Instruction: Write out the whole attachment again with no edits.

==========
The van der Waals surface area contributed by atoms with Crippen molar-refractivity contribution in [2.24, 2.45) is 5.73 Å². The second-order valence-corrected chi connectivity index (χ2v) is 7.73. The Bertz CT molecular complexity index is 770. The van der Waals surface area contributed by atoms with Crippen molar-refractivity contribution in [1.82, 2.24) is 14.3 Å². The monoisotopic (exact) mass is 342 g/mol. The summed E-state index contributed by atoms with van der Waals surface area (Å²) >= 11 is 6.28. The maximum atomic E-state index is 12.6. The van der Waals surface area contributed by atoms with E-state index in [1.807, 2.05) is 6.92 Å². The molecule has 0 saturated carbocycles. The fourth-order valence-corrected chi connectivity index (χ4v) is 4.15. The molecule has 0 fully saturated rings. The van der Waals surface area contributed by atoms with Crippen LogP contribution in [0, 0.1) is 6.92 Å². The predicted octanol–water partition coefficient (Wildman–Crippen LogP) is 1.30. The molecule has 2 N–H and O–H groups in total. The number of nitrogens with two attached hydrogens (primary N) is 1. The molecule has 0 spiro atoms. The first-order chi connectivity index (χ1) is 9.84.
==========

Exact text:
The van der Waals surface area contributed by atoms with Crippen molar-refractivity contribution in [2.24, 2.45) is 5.73 Å². The second-order valence-corrected chi connectivity index (χ2v) is 7.73. The Bertz CT molecular complexity index is 770. The van der Waals surface area contributed by atoms with Crippen molar-refractivity contribution in [1.82, 2.24) is 14.3 Å². The monoisotopic (exact) mass is 342 g/mol. The summed E-state index contributed by atoms with van der Waals surface area (Å²) >= 11 is 6.28. The maximum atomic E-state index is 12.6. The van der Waals surface area contributed by atoms with E-state index in [1.807, 2.05) is 6.92 Å². The molecule has 0 saturated carbocycles. The fourth-order valence-corrected chi connectivity index (χ4v) is 4.15. The molecule has 0 fully saturated rings. The van der Waals surface area contributed by atoms with Crippen LogP contribution in [0, 0.1) is 6.92 Å². The predicted octanol–water partition coefficient (Wildman–Crippen LogP) is 1.30. The molecule has 2 N–H and O–H groups in total. The number of nitrogens with two attached hydrogens (primary N) is 1. The molecule has 0 spiro atoms. The first-order chi connectivity index (χ1) is 9.84.